In this episode, Eric sits down with multidisciplinary artist and activist Yrneh Gabon who opens up about growing up in Jamaica, how his passion for art and expression grew, studying art, music and theatre as a young boy.. to eventually competing in national competitions, leaving school and entering the professional world of filmmaking, art and performance which lead him to an exciting and multifaceted global career in the arts. What lead him back to higher education and the mentors that have inspired and supported him along the way. They discuss Gabon’s travels to Africa and how it has informed his artwork.. that combines various missions that he has advocated for; including people affected by Albinism, visiting Tanzania for research and ultimately lobbying for and even testifying at the United Nations about his findings.. his ecological activism and his exciting upcoming projects and exhibitions.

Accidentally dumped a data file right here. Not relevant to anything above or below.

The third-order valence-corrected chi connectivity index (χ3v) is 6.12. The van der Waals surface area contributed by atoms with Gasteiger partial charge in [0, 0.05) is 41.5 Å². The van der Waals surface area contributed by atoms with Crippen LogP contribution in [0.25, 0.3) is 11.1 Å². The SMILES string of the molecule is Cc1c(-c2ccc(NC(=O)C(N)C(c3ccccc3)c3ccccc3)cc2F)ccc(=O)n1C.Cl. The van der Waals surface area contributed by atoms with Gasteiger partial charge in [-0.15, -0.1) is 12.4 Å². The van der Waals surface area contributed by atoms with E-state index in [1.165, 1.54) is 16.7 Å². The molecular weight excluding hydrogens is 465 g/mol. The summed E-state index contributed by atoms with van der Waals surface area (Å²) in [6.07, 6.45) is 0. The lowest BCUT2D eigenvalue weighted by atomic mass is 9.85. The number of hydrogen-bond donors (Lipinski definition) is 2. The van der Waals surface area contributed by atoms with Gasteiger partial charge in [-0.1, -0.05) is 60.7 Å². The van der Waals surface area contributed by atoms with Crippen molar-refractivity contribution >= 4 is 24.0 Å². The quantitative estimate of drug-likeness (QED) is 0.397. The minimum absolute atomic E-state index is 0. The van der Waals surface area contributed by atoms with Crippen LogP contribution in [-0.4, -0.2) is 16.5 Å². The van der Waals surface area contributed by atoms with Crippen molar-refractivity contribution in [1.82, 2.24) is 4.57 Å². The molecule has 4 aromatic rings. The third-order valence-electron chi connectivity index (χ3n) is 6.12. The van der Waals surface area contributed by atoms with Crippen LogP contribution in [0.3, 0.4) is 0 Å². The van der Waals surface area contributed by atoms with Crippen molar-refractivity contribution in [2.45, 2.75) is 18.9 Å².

Guest Bio: Yrneh Gabon Brown is a Jamaican born, Multi-disciplinary, Mixed media and performance artist based in Los Angeles. He graduated from the University of Southern California (USC) BFA with (Hons) and Otis College of Arts and Design, (MFA). Yrneh is a multi-disciplinary artist that seeks to balance and intersect artistic representation with social activism and social commentary, particularly regarding issues pertinent to Africa and people within its Diaspora. In 2014, after travels and research in Tanzania, Jamaica and across America, Gabon was given his first solo and major body of work at the California African American Museum CAAM entitled “Visibly Invisible”; Albinism in Tanzania, Jamaica, and the USA through his eyes. “Visibly Invisible” Focused on the killings, the hunting and mistreatment of people born with Albinism, and brought attention to the plight of people living with Albinism particularly in East Africa and was instrumental in speaking at the United Nation, in New York advocating for the passing of the bill that protects people with Albinism around the world. His ongoing project is an Operetta on ecological Climate Change entitled “Memba Mi Tell Yu/Listen Up Take Note” bringing awareness to the nexus of ecological climate change dealing with fire and water. His current project phase 2 “Ditched the Salt” focuses on salt consumption, sensitivity and its relationship and history with people of color. Featured art on display: Yrneh Gabon, Hale the Woman, 2007, mixed media on paper, 14 x 9 inches. Michael Massenburg, Middle Passage, 2005, mixed media assemblage, 21.38 x 11.38 x 8.5 inches. About Eric's Perspective: A podcast series on African American art with Eric Hanks. Eric Hanks — African American art specialist, owner of the renowned M. Hanks Gallery and commissioner on the Los Angeles County Arts Commission; offers his perspective on African American art through in-depth conversations with fellow art enthusiasts where they discuss the past, present & future of African American art.